$\ M(x,p)=(P-x)\qquad N(x,p)=1$ With this in mind we further identify that the equation is not exact therefore this method will allow us to make it exact.

$\ h(x,P)\left[[M(x,P)dx+dP\right]=0$ $\ hMdx+hNdp=0$ $\ M*=hMdx\qquad N*=hNdp$ In order for the function to be exact the following must be true:

$\ M*_{p}=N*_{x}$ $\ M*_{p}=(hM)_{p}=h_{p}M+hM_{p}$ $\ N*_{x}=(hN)_{x}=h_{x}N+hN_{x}$ $\ h_{p}M+hM_{p}-h_{x}N-hN_{x}=0=h_{p}M-h_{x}N+h(M_{p}-N{x})$ At this point a particular case will be used in order to move forward. The case is as follows:

If $\ h_{p}M=0$ which means the previous equation becomes:

$\ h_{x}N+h(N_{x}-M_{p})=0$ this then is followed by rearranging:

${\frac {h_{x}}{h}}={\frac {-1}{N}}\left[N_{x}-M_{p}\right]$ The left side of the equation will yield:

$\ h(x)=exp-\int _{0}^{x}{\frac {-1}{N}}\left[N_{x}-M_{p}\right]dx$ From the Previous Definitions of N and M the results are as follows:

$\ N=1\qquad N_{x}=0\qquad M_{p}=1$ $\ h(x)=exp(x)+C$ From the definition of Integrating factor method the value of P(x) can then be found as follows:

$\ P(x)={\frac {1}{h(x)}}\int _{0}^{x}h(s)b(s)ds$ in our case b(s)=x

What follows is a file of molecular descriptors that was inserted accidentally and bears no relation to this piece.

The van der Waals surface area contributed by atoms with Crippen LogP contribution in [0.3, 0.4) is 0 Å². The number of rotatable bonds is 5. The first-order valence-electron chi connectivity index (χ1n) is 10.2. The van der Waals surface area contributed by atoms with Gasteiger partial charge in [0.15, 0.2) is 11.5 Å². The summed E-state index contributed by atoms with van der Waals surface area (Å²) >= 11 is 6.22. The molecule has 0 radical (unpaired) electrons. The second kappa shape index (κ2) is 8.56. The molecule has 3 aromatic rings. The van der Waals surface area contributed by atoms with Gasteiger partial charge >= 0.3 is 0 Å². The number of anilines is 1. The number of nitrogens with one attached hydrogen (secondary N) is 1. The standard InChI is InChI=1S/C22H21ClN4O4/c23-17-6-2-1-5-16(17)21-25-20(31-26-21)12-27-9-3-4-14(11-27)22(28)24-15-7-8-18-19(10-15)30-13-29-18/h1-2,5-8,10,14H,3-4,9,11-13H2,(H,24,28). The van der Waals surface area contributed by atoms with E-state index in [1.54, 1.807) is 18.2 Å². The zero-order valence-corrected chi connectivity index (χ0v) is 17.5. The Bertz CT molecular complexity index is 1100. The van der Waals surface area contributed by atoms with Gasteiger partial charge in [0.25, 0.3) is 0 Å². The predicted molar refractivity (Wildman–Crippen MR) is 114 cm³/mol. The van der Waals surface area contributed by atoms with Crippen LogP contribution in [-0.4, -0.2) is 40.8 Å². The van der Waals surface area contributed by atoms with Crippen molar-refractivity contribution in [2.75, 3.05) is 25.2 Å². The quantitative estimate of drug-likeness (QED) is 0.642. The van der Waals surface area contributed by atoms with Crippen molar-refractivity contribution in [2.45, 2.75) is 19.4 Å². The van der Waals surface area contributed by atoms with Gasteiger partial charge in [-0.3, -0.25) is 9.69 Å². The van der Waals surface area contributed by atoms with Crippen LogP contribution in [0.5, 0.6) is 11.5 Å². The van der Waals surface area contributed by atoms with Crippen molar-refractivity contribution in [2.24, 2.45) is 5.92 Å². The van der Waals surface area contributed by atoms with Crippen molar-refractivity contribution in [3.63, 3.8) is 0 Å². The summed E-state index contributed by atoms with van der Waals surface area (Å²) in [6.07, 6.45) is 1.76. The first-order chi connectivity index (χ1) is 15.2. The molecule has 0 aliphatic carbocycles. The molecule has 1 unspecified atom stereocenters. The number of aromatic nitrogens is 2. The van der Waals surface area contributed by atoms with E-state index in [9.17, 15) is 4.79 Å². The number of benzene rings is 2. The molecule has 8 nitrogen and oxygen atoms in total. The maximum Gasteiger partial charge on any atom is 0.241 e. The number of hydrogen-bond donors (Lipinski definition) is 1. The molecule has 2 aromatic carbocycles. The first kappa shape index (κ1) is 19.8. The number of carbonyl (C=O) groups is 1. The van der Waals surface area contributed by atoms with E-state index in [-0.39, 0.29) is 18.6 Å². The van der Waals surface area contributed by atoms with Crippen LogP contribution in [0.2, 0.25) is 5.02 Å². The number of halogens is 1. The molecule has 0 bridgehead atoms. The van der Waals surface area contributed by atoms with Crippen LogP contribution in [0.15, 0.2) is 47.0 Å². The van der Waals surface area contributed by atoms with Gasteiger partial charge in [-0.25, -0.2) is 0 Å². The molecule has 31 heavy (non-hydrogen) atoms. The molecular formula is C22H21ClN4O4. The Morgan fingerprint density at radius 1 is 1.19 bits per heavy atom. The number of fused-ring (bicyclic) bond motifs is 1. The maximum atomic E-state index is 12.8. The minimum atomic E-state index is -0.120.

$\ P(x)={\frac {1}{exp(x))}}\int _{0}^{x}exp(s)*sds$ this can be evaluated by looking for the result in List of Integrals

$\ P(x)={\frac {x*exp(x)-exp(x)+A}{exp(x))}}=A*exp(-x)+x-1$ integrating P(x) will yield the value of the missing value y

## Problem 3

Given:

$\ M(x,y)+N(x,y)y'=0$ If $\ M(x,y)=2x^{2}+{\sqrt {y}}$ and $\ N(x,y)=x^{5}y^{3}$ $\ (2x^{2}+{\sqrt {y}})+x^{5}y^{3}y'=0$ Show that the above 1st order ODE is non-linear:

An ODE is linear if it has the form: an(x)y(n) + an-1(x)y(n-1) + ... + a1(x)y' + a0(x)y = Q(x) (see )

So we should only have "x" values and coefficients in each "y" term. If the "y" terms are dependent on other "y" terms, then it cannot be linear.

By inspection, the above equation cannot be linear because the ${\sqrt {y}}$ and $x^{5}y^{3}$ terms make it nonlinear.

Taking the derivative with respect to "x" yields an equation with complicated "y" terms:

True, but why do you need to do this?--Egm6321.f09.TA 03:27, 24 September 2009 (UTC)

${\frac {d}{dx}}((2x^{2}+{\sqrt {y}})+x^{5}y^{3}y')={\frac {d}{dx}}(2x^{2})+{\frac {d}{dx}}({\sqrt {y}})+{\frac {d}{dx}}(x^{5}y^{3}y')=4x+5x^{4}y^{3}y'$ Additionally in order for the equation to be considered linear it must meet the principle of superposition, Pg. 1 equations (2), (3) and (4)